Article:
A proposal that was approved by a U.S. House committee calls for Maryland’s two offshore wind projects to inch farther away from the coast, a move one of the developers said would jeopardize the entire effort.
The Appropriations Committee on Tuesday approved a measure, sponsored by Rep. Andy Harris, the Republican whose district includes the Eastern Shore, that requires the towering turbines to be located at least 24 miles from shore.
According to Delmarvanow,
The legislation comes after Ocean City officials protested that views of the turbines from its beaches and coastal condominiums would spoil the resort’s tourism industry.
“This will make it so when you go to Ocean City, Maryland, you don’t have red blinking lights on the horizon,” Harris told the committee. He cited a North Carolina State University survey in which 54 percent of respondents said they would be unwilling to stay wherever turbines are visible.
The Harris amendment bars federal funding from being spent on government reviews of wind projects built within 24 miles of Maryland’s shoreline. Any construction that takes place farther out to sea would be unaffected.
Harris said the measure would delay, not kill, the projects. The congressman pointed to a project off Virginia Beach that is going up 27 miles off the coast.
But one of the developers in Maryland promptly disagreed with that assessment.
Since its lease area is shaped like a triangle, U.S. Wind Inc. would be left with only enough room for one turbine, said Paul Rich, the company’s director for project development, in an interview.
“This is not helpful,” Rich said. “This stops a process before it’s even begun. It’s totally at odds with his constituency.”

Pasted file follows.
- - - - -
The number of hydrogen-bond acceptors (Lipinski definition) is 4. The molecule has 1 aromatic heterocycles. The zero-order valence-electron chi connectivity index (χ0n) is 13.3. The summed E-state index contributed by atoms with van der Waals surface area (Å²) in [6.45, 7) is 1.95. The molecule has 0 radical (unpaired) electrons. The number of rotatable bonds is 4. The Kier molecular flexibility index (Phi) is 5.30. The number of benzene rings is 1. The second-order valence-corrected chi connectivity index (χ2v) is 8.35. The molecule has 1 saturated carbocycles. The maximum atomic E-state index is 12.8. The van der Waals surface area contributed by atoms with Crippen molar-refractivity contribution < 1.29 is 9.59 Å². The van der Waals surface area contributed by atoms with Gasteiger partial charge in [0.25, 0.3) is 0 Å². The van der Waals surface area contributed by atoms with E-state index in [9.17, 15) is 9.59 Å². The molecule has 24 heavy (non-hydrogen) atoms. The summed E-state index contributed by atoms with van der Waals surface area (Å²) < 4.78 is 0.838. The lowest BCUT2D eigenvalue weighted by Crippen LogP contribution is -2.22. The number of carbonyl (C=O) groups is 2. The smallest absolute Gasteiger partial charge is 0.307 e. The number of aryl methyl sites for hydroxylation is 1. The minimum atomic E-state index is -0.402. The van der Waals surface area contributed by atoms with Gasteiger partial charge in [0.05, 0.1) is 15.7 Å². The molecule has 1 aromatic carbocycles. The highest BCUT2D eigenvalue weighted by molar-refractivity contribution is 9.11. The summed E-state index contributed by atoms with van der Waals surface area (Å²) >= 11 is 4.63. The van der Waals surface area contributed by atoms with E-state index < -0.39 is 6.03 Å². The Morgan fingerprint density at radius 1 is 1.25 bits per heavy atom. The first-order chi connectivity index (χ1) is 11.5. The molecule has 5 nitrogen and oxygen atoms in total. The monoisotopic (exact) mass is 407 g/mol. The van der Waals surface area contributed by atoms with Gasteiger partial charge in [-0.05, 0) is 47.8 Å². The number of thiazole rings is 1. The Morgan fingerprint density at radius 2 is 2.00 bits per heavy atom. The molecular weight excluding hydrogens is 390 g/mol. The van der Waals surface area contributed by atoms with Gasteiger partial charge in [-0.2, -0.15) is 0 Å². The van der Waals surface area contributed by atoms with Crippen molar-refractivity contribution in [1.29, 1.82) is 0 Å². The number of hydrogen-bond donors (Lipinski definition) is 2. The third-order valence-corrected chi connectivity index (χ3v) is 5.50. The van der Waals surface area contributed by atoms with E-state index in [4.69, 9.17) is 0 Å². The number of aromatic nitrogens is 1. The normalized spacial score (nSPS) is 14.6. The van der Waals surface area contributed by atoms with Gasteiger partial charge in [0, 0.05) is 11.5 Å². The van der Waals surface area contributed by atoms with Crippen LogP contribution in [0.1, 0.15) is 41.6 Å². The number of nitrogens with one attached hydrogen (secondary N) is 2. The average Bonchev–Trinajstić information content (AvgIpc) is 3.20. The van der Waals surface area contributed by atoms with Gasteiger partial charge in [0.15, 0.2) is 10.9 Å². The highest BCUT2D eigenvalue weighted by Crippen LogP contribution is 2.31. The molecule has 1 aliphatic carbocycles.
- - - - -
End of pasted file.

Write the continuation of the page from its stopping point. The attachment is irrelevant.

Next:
U.S. Wind, Inc. has received enough renewable energy credits to build 62 turbines, which would rise 17 miles offshore. The company, a subsidiary of the Italian constructing firm Toto Holdings SpA, had moved the site back from 12 miles in response to Ocean City’s concerns.
Meanwhile, Skipjack Offshore Energy LLC is looking to construct 15 turbines in an area 17-21 miles off the coast at a cost of $720 million.
A representative of the Rhode Island-based Deepwater Wind Holdings LLC firm couldn’t be reached for comment Tuesday.
The amendment drew a rebuke from unlikely allies: manufacturing businesses and environmentalists.
Together, the projects are expected to generate more than $1.8 billion of in-state spending as well as 9,700 new direct and indirect jobs, the Maryland Public Service Commission estimates. The amendment imperils that potential economic boost, said Mike Dunn, president and CEO of the Greater Salisbury Committee.
“We think there are enormous economic development and job opportunities for the Lower Shore via the offshore wind,” Dunn said.
For her part, Anne Havemann, general counsel for the Chesapeake Climate Action Network, said she was “very frustrated” by the amendment. The legislation “tries to circumvent” six years of public hearings and government reviews that have gone into the effort, she said.
Individually, the projects are larger than the only offshore U.S. wind farm currently in operation: a five-turbine facility off Rhode Island, also developed by Deepwater.
U.S. Wind plans to construct future phases at the Maryland offshore site, raising the number of turbines to up to 187. That would produce enough power for more than 500,000 homes, the company said.
Read the full article for more information.